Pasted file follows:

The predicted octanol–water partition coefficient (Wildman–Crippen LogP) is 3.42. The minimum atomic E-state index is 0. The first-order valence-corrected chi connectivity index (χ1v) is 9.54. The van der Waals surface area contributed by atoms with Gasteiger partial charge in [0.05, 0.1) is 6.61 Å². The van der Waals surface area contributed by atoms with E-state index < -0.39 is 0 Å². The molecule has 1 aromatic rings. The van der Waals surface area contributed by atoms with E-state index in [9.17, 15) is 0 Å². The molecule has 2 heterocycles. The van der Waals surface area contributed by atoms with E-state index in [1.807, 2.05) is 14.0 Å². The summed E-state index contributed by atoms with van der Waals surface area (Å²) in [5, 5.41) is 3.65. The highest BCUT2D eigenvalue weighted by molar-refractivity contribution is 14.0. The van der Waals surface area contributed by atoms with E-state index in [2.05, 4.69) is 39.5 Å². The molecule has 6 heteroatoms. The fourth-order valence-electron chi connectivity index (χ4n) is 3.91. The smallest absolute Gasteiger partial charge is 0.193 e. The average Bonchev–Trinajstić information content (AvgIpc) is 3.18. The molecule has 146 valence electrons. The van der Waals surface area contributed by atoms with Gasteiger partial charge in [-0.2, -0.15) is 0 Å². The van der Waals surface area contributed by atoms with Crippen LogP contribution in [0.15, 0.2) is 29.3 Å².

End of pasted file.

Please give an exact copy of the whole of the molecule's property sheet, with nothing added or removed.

The predicted octanol–water partition coefficient (Wildman–Crippen LogP) is 3.42. The minimum atomic E-state index is 0. The first-order valence-corrected chi connectivity index (χ1v) is 9.54. The van der Waals surface area contributed by atoms with Gasteiger partial charge in [0.05, 0.1) is 6.61 Å². The van der Waals surface area contributed by atoms with E-state index < -0.39 is 0 Å². The molecule has 1 aromatic rings. The van der Waals surface area contributed by atoms with E-state index in [9.17, 15) is 0 Å². The molecule has 2 heterocycles. The van der Waals surface area contributed by atoms with E-state index in [1.807, 2.05) is 14.0 Å². The summed E-state index contributed by atoms with van der Waals surface area (Å²) in [5, 5.41) is 3.65. The highest BCUT2D eigenvalue weighted by molar-refractivity contribution is 14.0. The van der Waals surface area contributed by atoms with E-state index in [2.05, 4.69) is 39.5 Å². The molecule has 6 heteroatoms. The fourth-order valence-electron chi connectivity index (χ4n) is 3.91. The smallest absolute Gasteiger partial charge is 0.193 e. The average Bonchev–Trinajstić information content (AvgIpc) is 3.18. The molecule has 146 valence electrons. The van der Waals surface area contributed by atoms with Gasteiger partial charge in [-0.2, -0.15) is 0 Å². The van der Waals surface area contributed by atoms with Crippen LogP contribution in [0.15, 0.2) is 29.3 Å².